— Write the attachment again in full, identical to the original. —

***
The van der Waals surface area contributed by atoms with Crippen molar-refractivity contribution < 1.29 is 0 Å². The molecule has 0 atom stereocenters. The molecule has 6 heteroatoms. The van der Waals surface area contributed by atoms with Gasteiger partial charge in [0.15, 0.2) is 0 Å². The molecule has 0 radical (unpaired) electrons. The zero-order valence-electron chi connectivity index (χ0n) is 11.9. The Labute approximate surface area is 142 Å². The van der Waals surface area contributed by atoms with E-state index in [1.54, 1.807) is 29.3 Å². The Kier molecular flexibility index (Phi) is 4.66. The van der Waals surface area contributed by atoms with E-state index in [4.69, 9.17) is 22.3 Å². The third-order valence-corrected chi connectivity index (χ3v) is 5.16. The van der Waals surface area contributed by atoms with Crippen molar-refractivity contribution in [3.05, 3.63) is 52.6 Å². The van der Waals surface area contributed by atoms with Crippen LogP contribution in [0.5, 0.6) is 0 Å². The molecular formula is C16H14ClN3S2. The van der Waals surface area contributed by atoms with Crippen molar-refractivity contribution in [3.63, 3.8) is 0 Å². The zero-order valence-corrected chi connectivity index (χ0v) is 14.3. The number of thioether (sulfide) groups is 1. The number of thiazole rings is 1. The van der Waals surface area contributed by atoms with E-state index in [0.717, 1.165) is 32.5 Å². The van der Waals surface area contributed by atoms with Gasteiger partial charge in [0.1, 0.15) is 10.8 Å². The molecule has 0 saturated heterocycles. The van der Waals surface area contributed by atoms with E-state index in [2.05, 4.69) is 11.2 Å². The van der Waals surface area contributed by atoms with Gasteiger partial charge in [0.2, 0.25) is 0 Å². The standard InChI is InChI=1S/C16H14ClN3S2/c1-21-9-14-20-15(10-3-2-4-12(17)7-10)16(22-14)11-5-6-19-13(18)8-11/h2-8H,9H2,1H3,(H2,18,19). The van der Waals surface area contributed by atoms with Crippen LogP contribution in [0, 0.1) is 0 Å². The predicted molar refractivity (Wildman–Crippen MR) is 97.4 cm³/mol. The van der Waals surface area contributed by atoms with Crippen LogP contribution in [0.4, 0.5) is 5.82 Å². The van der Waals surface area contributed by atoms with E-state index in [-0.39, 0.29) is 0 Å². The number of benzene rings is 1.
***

The van der Waals surface area contributed by atoms with Crippen molar-refractivity contribution < 1.29 is 0 Å². The molecule has 0 atom stereocenters. The molecule has 6 heteroatoms. The van der Waals surface area contributed by atoms with Gasteiger partial charge in [0.15, 0.2) is 0 Å². The molecule has 0 radical (unpaired) electrons. The zero-order valence-electron chi connectivity index (χ0n) is 11.9. The Labute approximate surface area is 142 Å². The van der Waals surface area contributed by atoms with E-state index in [1.54, 1.807) is 29.3 Å². The Kier molecular flexibility index (Phi) is 4.66. The van der Waals surface area contributed by atoms with E-state index in [4.69, 9.17) is 22.3 Å². The third-order valence-corrected chi connectivity index (χ3v) is 5.16. The van der Waals surface area contributed by atoms with Crippen molar-refractivity contribution in [3.05, 3.63) is 52.6 Å². The van der Waals surface area contributed by atoms with Crippen LogP contribution in [0.5, 0.6) is 0 Å². The molecular formula is C16H14ClN3S2. The van der Waals surface area contributed by atoms with Crippen molar-refractivity contribution in [3.63, 3.8) is 0 Å². The zero-order valence-corrected chi connectivity index (χ0v) is 14.3. The number of thioether (sulfide) groups is 1. The number of thiazole rings is 1. The van der Waals surface area contributed by atoms with E-state index in [0.717, 1.165) is 32.5 Å². The van der Waals surface area contributed by atoms with Gasteiger partial charge in [0.1, 0.15) is 10.8 Å². The molecule has 0 saturated heterocycles. The van der Waals surface area contributed by atoms with E-state index in [2.05, 4.69) is 11.2 Å². The van der Waals surface area contributed by atoms with Gasteiger partial charge in [0.2, 0.25) is 0 Å². The standard InChI is InChI=1S/C16H14ClN3S2/c1-21-9-14-20-15(10-3-2-4-12(17)7-10)16(22-14)11-5-6-19-13(18)8-11/h2-8H,9H2,1H3,(H2,18,19). The van der Waals surface area contributed by atoms with Crippen LogP contribution in [0, 0.1) is 0 Å². The predicted molar refractivity (Wildman–Crippen MR) is 97.4 cm³/mol. The van der Waals surface area contributed by atoms with Crippen LogP contribution in [0.4, 0.5) is 5.82 Å². The van der Waals surface area contributed by atoms with E-state index in [-0.39, 0.29) is 0 Å². The number of benzene rings is 1.